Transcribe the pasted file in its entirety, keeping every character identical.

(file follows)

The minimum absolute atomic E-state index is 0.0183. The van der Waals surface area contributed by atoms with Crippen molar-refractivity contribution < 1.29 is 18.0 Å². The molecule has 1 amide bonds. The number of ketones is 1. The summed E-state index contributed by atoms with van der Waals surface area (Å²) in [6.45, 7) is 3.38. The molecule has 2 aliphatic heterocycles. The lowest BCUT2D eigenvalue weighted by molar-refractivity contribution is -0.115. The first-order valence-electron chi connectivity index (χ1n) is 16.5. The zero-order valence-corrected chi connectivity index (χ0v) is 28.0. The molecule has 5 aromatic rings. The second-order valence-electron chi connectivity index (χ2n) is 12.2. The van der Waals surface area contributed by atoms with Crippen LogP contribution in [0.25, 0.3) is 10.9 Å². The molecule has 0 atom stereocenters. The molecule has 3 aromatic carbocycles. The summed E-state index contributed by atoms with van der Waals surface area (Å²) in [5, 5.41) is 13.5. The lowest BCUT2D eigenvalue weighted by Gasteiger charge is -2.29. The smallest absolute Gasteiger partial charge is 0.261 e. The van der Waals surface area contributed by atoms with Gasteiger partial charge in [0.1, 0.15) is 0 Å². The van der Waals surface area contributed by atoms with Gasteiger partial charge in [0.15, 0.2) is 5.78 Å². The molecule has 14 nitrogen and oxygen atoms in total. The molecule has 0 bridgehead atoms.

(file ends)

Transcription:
The minimum absolute atomic E-state index is 0.0183. The van der Waals surface area contributed by atoms with Crippen molar-refractivity contribution < 1.29 is 18.0 Å². The molecule has 1 amide bonds. The number of ketones is 1. The summed E-state index contributed by atoms with van der Waals surface area (Å²) in [6.45, 7) is 3.38. The molecule has 2 aliphatic heterocycles. The lowest BCUT2D eigenvalue weighted by molar-refractivity contribution is -0.115. The first-order valence-electron chi connectivity index (χ1n) is 16.5. The zero-order valence-corrected chi connectivity index (χ0v) is 28.0. The molecule has 5 aromatic rings. The second-order valence-electron chi connectivity index (χ2n) is 12.2. The van der Waals surface area contributed by atoms with Crippen LogP contribution in [0.25, 0.3) is 10.9 Å². The molecule has 0 atom stereocenters. The molecule has 3 aromatic carbocycles. The summed E-state index contributed by atoms with van der Waals surface area (Å²) in [5, 5.41) is 13.5. The lowest BCUT2D eigenvalue weighted by Gasteiger charge is -2.29. The smallest absolute Gasteiger partial charge is 0.261 e. The van der Waals surface area contributed by atoms with Gasteiger partial charge in [0.1, 0.15) is 0 Å². The van der Waals surface area contributed by atoms with Gasteiger partial charge in [0.15, 0.2) is 5.78 Å². The molecule has 14 nitrogen and oxygen atoms in total. The molecule has 0 bridgehead atoms.